The case of many anti-federalist Utahans, similar to arguments used before in Wyoming and Alaska (who now both require Congressional consent before a President can designate national monuments in their states), is that these Presidential executive orders prevent them from accessing their state’s own natural resources.  Often, it’s also the manner in which Presidents have issued these orders, sometimes secretively, that has caused issue. 

So now we can somewhat begin to understand Trump’s use of the phrase, “massive federal land grab.”  Trump’s intent, he says, is to “end these [federal] abuses and return control to the people.”  By which he means, return control to the states.  

One important thing to note about the Antiquities Act: it only gives the President the right to designate national monuments on lands already controlled by the federal government.  So this “massive federal land grab” Trump refers to is not exactly accurate ~ because in fact, the federal government already owns these lands.  What would be more accurate for Trump to have said is, he wishes to transfer these lands into state control.

Map of Bears Ears 

As can be seen below, Bears Ears represents a huge stake in the southeastern Utah landscape, which is why it is at the center of this current controversy and federal review.  It’s also the most recent national monument to be designated. 

National Monuments, Bears Ears

Map courtesy of Stephanie Smith and the Grand Canyon Trust.

Who is Affected By Bears Ears?

With the San Juan River and Navajo Nation to the south, Lake Powell and Grand Staircase-Escalante National Monument to the west, Canyonlands and Arches National Parks to the north, and Ute Mountain Tribe lands to the east ~ we’re talking about an immensely complicated, culturally-rich, beautiful but desolate landscape.  This is the kind of landscape that the American west is known for.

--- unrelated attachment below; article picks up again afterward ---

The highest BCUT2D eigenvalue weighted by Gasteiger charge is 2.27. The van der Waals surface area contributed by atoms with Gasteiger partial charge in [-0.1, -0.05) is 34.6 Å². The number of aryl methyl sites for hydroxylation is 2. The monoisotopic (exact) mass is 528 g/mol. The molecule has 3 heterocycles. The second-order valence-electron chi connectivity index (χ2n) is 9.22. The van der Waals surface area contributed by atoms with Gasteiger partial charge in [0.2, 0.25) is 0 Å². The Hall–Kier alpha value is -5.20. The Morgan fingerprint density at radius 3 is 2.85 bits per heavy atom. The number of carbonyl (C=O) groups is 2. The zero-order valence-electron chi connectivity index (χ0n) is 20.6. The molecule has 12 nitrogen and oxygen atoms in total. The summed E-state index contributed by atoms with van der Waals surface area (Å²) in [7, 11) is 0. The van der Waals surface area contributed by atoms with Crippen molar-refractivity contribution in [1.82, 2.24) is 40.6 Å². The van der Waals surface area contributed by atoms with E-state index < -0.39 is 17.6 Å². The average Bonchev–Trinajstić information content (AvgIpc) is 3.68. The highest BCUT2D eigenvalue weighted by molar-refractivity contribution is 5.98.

Which also makes it immensely complicated to appease all the various factions who have an interest in this land: from the state of Utah, to the small towns that populate these areas, to the companies trying to mine coal and other resources in these areas, to the Indian tribes who’ve called these places home for centuries, to the general American public who have ~ as Teddy Roosevelt proclaimed, the right to see these great lands for themselves.  For the wide-ranging opinions of those involved, simply read reactions to Obama’s designation in the Salt Lake Tribune here.

The Conservationists’ Viewpoint

We’ve taken a look at the Utah legislators side of this issue: the feds already own 66% of their land, and they want to be able to do with the rest of it what they see fit.  

Then you have the viewpoint of the conservationists.  Let’s pretend that the size of Bears Ears is scaled back, thus allowing for more drilling and mining, and access to all that beautiful coal that lies underneath Grand Staircase.  IF something goes wrong, if there’s an accident or a spill, or just simply the pollution that comes along with coal mining occurs: take a look at that map.  Take a look at Bears Ears’ proximity to the San Juan River.  At the proximity to Lake Powell.  To Grand Gulch.  To the mighty Colorado River.  To Glen Canyon.  Canyonlands.  To Arches National Park and Moab.  And of course, to Bears Ears itself.  

What IF something happens?  Sure, there aren’t many major cities around.  But what about all of these great rivers and landscapes ~ not to mention, some of our country’s most awe-inspiring National Parks?  What happens to them if something goes wrong?